-1. Judging from your comments, I am forced to believe that I haven't conveyed the specifics of my "public (online) written serial (on going) debate" very well... The following (starting with #1(in black), below) is a listing of the details as I currently see them. In case you don’t feel like reading all that, think of this debate as
-1.1. a totally written trial, (Link)
--- taking place over time,
--- seeking to uncover the preponderance of evidence regarding two sides of a particular controversy,
--- where the ‘lawyers’ are experts on the issue and strong advocates for their side,
--- and the ‘jury’ is composed of millions(?) of citizens, recently well-educated on the pitfalls of debate, and
--- interested in fully understanding the particular issue so as to best decide which side to support,
--- and can keep the lawyers abreast of what they (of the jury) think of their (the lawyers’) performances.
--- Keep in mind that the lawyers care very much what the jury thinks…

- Hopefully, this will clear things up a little.

1. Since the purpose of “actually effective debate” in this case is to fully (or, as well as possible) inform the public re the controversial issues of the day, these debates will be very public (on line).
2. Since the difficulties with written debate are significantly smaller and fewer
than are those with oral debate, the first effective debates will be written.
3. Websites, or sections thereof, will be set up to provide these debates. The League of Women Voters might be a good place to start.
4. Each side in a particular debate will have one spokesperson – a recognized
leader in the field.
5. These leaders will participate for free as these are causes they are eager to
defend, and the website will attract a large audience -- and if they don't
participate, some lesser champion will end up representing their side.

6. But then, the leaders won't have to go it alone -- they will be encouraged to
enlist all the help they need.
7. A section of the website will be set aside for a thorough discussion of the
intricacies of human argument. This section will present a theoretical overview of
human argument and its specific problems (much as I have already attempted to
begin). It will provide a set of guidelines as to the dos and don’ts of effective
argument -- and what to expect opponents to do, reflexively, in trying to sabotage effective presentation by the other side.
8. Our tendency to insult each other will be a major issue in this section, and all the different things we do in order to insult each other -- and in order to avoid insulting each other -- will be discussed.

9. The leaders selected will approve of the guidelines, and will be urged to stick
to them -- and to politely point out infractions by their opponents.
10. A separate forum will be provided for the audience. They will be urged to
study the guidelines and do their “scoring” accordingly. They will also be urged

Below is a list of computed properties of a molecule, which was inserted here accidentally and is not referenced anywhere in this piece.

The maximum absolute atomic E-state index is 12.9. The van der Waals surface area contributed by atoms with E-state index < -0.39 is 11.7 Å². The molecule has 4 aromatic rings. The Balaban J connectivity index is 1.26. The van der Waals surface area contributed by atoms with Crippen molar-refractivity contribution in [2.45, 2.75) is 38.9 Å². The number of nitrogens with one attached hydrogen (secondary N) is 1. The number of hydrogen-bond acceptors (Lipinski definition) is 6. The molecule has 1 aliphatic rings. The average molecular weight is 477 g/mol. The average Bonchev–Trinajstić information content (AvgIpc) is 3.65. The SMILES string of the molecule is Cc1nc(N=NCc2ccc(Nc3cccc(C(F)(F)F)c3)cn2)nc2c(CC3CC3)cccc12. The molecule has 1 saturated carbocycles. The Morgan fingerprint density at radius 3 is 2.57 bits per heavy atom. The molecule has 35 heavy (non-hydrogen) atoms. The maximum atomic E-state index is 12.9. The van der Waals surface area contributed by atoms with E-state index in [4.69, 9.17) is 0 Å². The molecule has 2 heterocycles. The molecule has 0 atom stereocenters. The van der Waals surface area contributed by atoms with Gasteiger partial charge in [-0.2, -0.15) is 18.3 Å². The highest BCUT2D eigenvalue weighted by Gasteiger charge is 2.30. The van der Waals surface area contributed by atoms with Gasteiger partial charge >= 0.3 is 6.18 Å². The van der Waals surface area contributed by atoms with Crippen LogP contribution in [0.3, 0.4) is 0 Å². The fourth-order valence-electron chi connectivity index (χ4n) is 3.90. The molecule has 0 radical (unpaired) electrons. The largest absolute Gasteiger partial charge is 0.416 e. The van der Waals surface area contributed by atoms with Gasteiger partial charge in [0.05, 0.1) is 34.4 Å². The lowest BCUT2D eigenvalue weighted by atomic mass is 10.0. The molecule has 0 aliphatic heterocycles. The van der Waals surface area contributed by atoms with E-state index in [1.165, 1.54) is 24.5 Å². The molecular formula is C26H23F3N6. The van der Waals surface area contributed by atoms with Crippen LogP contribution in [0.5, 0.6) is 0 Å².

to point out infractions as well as unexpected adherence.
11. The actual opponents should learn quickly how they are doing re the guidelines and, hopefully, adjust their methods accordingly. Where they do not properly adjust, they will be suspected of championing a house of cards.
12. Clearly, the opponents cannot be made to follow the guidelines, but that won’t matter – the evaluation of their cases by the audience (the ‘jury’) – will depend in part on how well they conform to the guidelines.

13. And, the evaluation of their cases by the audience is what will most matter to the opponents.

14. And besides, a “noisy” audience should keep them pretty much aware of what they’re doing and also keep them under control.

15. The administration of the website will warn the audience of the experimental nature of the website and ask for patience and help.

16. All along, the administration will be learning more about debate. Their understanding and guidelines will be rudimentary at first, but by paying close attention to the debate as it progresses, they should find much to add.

17. In some cases, the websites will deliberately recruit opponents who are more
interested in understanding and improving debate than they are in winning their
particular arguments.

18. The audience and opponents will be constantly reminded that the ultimate
objective here is not for the opponents to agree with each other, nor for the
members of the audience to agree with each other, nor for an impartial Judge to
make the final decision for everyone. The ultimate objective of this debate is for
the evidence and logic of both sides to be fully presented -- so that members of the audience will be as well informed as possible when making their own individual decisions.

19. One general guideline constantly repeated to the opponents will be to "slow
down and zoom in." The natural tendency for us humans is to speed up and
miss our turns. The opponents will keep zoning out and will need to be
constantly reminded of what they're doing.

20. One way to summarize the guidelines for opponents is to "argue in good
faith.” Opponents would be reminded to keep their efforts honest, objective, fair
and friendly. (Just think what our legislature could do if they were able to keep their debates honest, objective, fair and friendly! We could create a whole new world! Maybe, we could heal the world!)